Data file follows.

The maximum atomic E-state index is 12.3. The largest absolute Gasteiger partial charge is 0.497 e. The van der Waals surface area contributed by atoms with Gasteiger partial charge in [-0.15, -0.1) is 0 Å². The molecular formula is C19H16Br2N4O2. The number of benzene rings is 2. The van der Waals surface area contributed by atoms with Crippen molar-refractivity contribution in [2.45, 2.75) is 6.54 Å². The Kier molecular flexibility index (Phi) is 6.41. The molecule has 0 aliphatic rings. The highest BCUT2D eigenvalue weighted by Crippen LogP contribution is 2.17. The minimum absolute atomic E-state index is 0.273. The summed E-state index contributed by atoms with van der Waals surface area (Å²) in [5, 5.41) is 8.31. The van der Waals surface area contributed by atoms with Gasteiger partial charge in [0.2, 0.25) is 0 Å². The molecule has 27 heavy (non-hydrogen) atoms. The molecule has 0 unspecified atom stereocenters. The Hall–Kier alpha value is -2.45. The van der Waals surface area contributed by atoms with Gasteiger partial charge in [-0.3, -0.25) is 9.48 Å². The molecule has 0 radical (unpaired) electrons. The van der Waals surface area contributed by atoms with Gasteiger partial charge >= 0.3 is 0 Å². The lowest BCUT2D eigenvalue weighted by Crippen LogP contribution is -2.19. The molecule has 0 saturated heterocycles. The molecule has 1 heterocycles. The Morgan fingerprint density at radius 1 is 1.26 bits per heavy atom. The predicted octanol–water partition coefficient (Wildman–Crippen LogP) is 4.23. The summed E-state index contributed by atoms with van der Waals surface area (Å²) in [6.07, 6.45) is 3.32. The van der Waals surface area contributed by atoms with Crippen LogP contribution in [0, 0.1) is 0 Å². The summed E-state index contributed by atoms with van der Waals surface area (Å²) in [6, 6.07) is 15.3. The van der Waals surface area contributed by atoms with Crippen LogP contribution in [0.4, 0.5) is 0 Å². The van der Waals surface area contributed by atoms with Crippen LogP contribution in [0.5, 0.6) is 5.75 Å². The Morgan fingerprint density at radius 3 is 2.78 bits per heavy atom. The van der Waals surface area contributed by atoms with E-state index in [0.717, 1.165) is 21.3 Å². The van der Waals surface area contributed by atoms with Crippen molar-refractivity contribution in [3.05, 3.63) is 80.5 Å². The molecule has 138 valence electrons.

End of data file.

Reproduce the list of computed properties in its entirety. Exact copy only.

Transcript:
The maximum atomic E-state index is 12.3. The largest absolute Gasteiger partial charge is 0.497 e. The van der Waals surface area contributed by atoms with Gasteiger partial charge in [-0.15, -0.1) is 0 Å². The molecular formula is C19H16Br2N4O2. The number of benzene rings is 2. The van der Waals surface area contributed by atoms with Crippen molar-refractivity contribution in [2.45, 2.75) is 6.54 Å². The Kier molecular flexibility index (Phi) is 6.41. The molecule has 0 aliphatic rings. The highest BCUT2D eigenvalue weighted by Crippen LogP contribution is 2.17. The minimum absolute atomic E-state index is 0.273. The summed E-state index contributed by atoms with van der Waals surface area (Å²) in [5, 5.41) is 8.31. The van der Waals surface area contributed by atoms with Gasteiger partial charge in [0.2, 0.25) is 0 Å². The molecule has 27 heavy (non-hydrogen) atoms. The molecule has 0 unspecified atom stereocenters. The Hall–Kier alpha value is -2.45. The van der Waals surface area contributed by atoms with Gasteiger partial charge in [-0.3, -0.25) is 9.48 Å². The molecule has 0 radical (unpaired) electrons. The van der Waals surface area contributed by atoms with Gasteiger partial charge >= 0.3 is 0 Å². The lowest BCUT2D eigenvalue weighted by Crippen LogP contribution is -2.19. The molecule has 0 saturated heterocycles. The molecule has 1 heterocycles. The Morgan fingerprint density at radius 1 is 1.26 bits per heavy atom. The predicted octanol–water partition coefficient (Wildman–Crippen LogP) is 4.23. The summed E-state index contributed by atoms with van der Waals surface area (Å²) in [6.07, 6.45) is 3.32. The van der Waals surface area contributed by atoms with Crippen LogP contribution in [0, 0.1) is 0 Å². The summed E-state index contributed by atoms with van der Waals surface area (Å²) in [6, 6.07) is 15.3. The van der Waals surface area contributed by atoms with Crippen LogP contribution in [0.4, 0.5) is 0 Å². The van der Waals surface area contributed by atoms with Crippen LogP contribution in [0.5, 0.6) is 5.75 Å². The Morgan fingerprint density at radius 3 is 2.78 bits per heavy atom. The van der Waals surface area contributed by atoms with E-state index in [0.717, 1.165) is 21.3 Å². The van der Waals surface area contributed by atoms with Crippen molar-refractivity contribution in [3.05, 3.63) is 80.5 Å². The molecule has 138 valence electrons.